nitepilot79 From United States of America, joined May 2008, 732 posts, RR: 0 Posted (2 years 5 months 1 week 11 hours ago) and read 3743 times:
I realize that this is probably a silly question, but do pilots (on average) have better car driving skills than non-pilots? Aircraft to car is one HELL of a step down in terms of skills required for operation, so does it stand to reason that pilots, on average, are better drivers? It would be interesting to conduct a study.
Rara From Germany, joined Jan 2007, 2444 posts, RR: 2
Reply 3, posted (2 years 5 months 1 week 10 hours ago) and read 3539 times:
I've driven with pilots a lot, and I can't say I've noticed any correlation.
Though there are some peculiarities. Usually they have a pretty good sense of direction, in particular with the cardinal directions. They seem to have a penchant for car manuals. Also they communicate more than other drivers, stating their intentions and requesting feedback.
Once I got in the car with a friend of mine who's a pilot. He started driving, on an empty town road. Suddenly he hit the brakes, with no obstacle to be seen. To my inquiring look, he simply said "brake check".
Samson was a biblical tough guy, but his dad Samsonite was even more of a hard case.
okie From United States of America, joined Jul 2003, 3662 posts, RR: 3
Reply 4, posted (2 years 5 months 1 week 9 hours ago) and read 3505 times:
Every work day for many a year I spent time driving down the same road that ended at the FAA center in OKC.
Each day I would arrive at work wondering about the abilities of many a driver that was headed to the center. Since the FAA seems to do a pretty good job then I would say no correlation as far as traffic control is concerned.
tugger From United States of America, joined Apr 2006, 6368 posts, RR: 10
Reply 5, posted (2 years 5 months 1 week 9 hours ago) and read 3501 times:
The only thing I can reference is the fact that my pilot friend is very careful regarding anything that can affect his career. So driving after drinking is something he is very careful about (as in make sure a driver is available if needed or don't drink, etc.). I don't know what else driving-wise can affect a pilots license and career but I saw in another thread a comment that certain speeding tickets might also be an issue.
So I don't think necessarily they are "better" drivers but I do think they can have more on the line per se and so may be more aware of that and more careful in some aspects of driving.
[Edited 2013-09-04 17:14:34]
I don’t know that I am unafraid to be myself, but it is hard to be somebody else. -W. Shatner
type-rated From , joined Dec 1969, posts, RR:
Reply 6, posted (2 years 5 months 1 week 8 hours ago) and read 3465 times:
I think in some people the sheer precision required for flying crosses over to driving. After you have flown a plane over 300knts somehow driving a auto seems insignificant. But as we say in the aviation field, safety first! I haven't had any tickets since 1983 and the one before that was in 1972.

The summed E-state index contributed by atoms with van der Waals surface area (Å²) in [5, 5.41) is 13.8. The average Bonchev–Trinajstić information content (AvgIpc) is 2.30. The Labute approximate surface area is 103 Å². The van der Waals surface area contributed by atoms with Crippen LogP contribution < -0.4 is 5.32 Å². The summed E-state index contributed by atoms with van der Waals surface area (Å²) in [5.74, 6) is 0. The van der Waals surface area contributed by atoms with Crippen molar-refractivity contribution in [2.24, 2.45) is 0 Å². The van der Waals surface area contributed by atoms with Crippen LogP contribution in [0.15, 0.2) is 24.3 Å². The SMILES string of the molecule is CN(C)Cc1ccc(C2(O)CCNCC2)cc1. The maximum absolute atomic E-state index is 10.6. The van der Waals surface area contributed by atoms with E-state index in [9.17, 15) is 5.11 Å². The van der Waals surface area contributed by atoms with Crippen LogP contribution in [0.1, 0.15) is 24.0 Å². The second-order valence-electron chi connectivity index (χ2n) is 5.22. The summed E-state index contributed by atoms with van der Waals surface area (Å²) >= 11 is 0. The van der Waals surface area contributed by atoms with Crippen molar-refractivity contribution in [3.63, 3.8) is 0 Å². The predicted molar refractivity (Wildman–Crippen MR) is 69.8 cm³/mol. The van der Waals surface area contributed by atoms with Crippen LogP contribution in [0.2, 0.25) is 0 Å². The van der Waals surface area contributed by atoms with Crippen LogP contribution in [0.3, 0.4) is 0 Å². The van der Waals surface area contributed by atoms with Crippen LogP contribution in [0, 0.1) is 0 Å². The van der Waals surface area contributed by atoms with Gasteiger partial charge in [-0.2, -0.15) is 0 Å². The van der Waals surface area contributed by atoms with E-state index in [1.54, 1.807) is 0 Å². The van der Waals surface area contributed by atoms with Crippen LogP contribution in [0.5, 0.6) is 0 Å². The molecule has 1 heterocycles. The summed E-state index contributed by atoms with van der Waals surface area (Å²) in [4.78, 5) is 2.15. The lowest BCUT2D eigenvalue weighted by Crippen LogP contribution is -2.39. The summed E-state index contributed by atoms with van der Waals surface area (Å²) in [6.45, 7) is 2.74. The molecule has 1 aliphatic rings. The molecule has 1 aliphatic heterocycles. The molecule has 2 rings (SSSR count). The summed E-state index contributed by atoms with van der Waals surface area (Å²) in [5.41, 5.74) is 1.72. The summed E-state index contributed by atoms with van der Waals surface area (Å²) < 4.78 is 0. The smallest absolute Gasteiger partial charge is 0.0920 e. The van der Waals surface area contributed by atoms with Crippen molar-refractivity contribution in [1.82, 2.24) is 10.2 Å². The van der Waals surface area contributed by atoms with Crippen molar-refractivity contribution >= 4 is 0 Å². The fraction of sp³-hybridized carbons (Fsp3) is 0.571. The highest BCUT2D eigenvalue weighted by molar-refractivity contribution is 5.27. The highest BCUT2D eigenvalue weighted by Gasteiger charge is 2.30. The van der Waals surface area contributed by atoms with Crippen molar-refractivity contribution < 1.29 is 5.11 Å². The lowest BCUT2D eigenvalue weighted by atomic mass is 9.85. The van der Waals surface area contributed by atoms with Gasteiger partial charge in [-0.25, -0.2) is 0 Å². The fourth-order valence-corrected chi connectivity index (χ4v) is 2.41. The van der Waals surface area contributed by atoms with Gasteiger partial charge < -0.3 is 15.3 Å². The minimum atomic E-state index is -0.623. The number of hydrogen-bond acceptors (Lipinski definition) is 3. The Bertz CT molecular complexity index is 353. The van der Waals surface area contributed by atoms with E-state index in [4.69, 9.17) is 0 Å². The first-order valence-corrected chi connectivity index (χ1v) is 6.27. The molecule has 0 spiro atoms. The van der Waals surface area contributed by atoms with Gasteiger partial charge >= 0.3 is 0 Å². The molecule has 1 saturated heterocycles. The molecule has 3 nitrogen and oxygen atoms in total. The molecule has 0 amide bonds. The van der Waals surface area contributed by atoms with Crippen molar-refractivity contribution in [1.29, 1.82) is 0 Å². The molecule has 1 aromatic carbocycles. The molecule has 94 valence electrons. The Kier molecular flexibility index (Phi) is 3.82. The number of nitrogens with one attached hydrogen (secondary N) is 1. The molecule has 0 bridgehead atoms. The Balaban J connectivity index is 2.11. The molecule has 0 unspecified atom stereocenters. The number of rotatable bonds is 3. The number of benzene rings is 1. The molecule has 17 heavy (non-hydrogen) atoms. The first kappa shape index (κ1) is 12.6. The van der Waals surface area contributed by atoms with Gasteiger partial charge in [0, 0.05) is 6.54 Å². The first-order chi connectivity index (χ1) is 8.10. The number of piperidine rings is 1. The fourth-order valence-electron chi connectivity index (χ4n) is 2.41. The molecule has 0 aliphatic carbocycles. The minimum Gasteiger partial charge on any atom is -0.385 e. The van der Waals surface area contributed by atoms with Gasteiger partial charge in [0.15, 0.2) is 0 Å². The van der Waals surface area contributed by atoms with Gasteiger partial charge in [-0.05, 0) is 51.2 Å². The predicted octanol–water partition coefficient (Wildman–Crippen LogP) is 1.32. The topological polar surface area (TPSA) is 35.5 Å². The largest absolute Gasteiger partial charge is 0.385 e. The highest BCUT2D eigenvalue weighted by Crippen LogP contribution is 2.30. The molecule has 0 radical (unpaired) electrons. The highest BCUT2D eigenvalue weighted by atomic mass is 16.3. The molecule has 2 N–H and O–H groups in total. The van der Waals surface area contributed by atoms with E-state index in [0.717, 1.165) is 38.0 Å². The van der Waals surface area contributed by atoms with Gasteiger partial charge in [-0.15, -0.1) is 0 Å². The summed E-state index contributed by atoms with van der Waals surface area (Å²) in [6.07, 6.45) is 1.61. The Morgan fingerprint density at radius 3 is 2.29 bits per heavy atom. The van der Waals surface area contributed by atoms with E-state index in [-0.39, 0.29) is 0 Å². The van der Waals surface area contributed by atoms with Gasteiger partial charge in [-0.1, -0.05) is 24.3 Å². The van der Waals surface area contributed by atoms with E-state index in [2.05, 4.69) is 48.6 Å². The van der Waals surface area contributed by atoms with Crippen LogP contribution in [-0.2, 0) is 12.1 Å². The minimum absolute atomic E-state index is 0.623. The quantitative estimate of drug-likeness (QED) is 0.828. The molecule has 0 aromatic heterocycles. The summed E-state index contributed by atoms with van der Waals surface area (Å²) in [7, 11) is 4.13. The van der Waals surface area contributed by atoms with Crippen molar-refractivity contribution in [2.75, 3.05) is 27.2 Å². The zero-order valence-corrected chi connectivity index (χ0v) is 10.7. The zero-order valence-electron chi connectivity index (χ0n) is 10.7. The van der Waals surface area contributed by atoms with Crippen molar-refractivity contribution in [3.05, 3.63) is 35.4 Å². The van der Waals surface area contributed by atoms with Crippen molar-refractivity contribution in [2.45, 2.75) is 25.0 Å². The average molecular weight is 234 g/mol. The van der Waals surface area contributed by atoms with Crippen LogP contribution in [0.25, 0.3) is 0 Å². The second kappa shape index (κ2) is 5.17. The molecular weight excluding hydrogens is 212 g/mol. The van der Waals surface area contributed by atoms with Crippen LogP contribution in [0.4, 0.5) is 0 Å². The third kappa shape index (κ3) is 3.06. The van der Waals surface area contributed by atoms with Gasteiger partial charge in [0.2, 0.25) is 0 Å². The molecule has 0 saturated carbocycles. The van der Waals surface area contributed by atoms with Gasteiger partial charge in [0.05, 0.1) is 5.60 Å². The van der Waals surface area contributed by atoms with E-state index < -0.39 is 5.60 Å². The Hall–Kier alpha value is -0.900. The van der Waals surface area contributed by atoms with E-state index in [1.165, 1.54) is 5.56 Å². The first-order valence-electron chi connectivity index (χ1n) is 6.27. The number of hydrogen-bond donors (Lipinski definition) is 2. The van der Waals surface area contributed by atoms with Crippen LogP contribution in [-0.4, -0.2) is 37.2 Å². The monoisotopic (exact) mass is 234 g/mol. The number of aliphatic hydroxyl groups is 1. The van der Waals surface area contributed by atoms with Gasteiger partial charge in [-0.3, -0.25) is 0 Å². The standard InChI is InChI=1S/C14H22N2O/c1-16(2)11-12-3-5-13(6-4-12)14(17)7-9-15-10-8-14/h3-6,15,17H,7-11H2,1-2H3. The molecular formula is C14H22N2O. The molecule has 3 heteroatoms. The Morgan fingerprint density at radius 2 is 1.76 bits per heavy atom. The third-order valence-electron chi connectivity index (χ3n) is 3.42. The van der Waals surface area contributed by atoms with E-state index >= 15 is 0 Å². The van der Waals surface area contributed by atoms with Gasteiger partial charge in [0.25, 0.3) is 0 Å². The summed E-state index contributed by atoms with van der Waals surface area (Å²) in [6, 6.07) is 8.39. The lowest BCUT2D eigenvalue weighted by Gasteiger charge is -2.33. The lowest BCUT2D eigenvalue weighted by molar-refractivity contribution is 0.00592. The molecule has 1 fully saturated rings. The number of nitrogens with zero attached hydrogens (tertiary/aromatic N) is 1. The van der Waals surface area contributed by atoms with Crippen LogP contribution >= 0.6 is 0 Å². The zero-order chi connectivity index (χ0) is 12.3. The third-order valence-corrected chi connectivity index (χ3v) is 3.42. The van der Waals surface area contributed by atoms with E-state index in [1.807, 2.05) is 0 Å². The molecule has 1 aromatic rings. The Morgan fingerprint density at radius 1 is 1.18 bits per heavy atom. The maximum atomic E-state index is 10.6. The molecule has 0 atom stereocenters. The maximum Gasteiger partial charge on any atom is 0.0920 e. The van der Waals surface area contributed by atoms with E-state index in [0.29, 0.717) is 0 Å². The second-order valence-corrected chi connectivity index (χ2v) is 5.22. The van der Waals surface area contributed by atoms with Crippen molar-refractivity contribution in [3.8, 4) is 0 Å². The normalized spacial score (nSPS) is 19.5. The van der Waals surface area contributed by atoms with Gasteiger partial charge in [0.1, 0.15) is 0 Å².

AzoresLover From United States of America, joined Jun 2004, 779 posts, RR: 6
Reply 7, posted (2 years 5 months 6 days 23 hours ago) and read 3342 times:
I had a buddy in the Air Force who was a C-141 pilot, and a very safe driver. He always did one thing that amused me when driving his car...he had a Camaro with automatic on the floor, with gears D, 2, and 1. As we'd be approaching a stop sign or red traffic light, he would yell "FLAPS!" and drop into 2nd...then as we neared a stop he'd yell "Spoilers!" and drop into 1st and come to a stop. He always described his driving as "flying" his car!
Those who want to do something will find a way; those who don't will find an excuse.
falstaff From United States of America, joined Jun 2006, 6398 posts, RR: 29
Reply 11, posted (2 years 5 months 6 days 13 hours ago) and read 3182 times:
Quoting offloaded (Reply 11): I had a pilot as a neighbour a while. He had a tennis ball on a string hung from the ceiling in his garage which he used to line up and use to park.
When I was a kid my neighbor was at pilot at Hughes Air West (he eventually retired from NW) and he had the same thing. I used to a have a 72 Cadillac and it just barely fit in my garage so I used his old tennis ball thing. When the ball got to the center of the windshield I would stop the car. It worked like a charm.
Aesma From Reunion, joined Nov 2009, 8466 posts, RR: 15
Reply 12, posted (2 years 5 months 6 days 12 hours ago) and read 3171 times:
What is the European car being compared ?
I'd say the most important thing for good driving is being aware of what's going on around you, something a lot of people are very bad at, and also necessary while flying, so pilots should be better at this.
New Technology is the name we give to stuff that doesn't work yet. Douglas Adams
jetblueguy22 From United States of America, joined Nov 2007, 3117 posts, RR: 4
Reply 14, posted (2 years 5 months 6 days 11 hours ago) and read 3143 times:
AIRLINERS.NET CREW HEAD MODERATOR
Quoting evomutant (Reply 3): The standard of parking on display from my colleagues at work would suggest otherwise...
Completely agree. Parking at the airport by my school's flight operations is a joke. You'd think all those commercial pilots could park!
Quoting tugger (Reply 6): The only thing I can reference is the fact that my pilot friend is very careful regarding anything that can affect his career.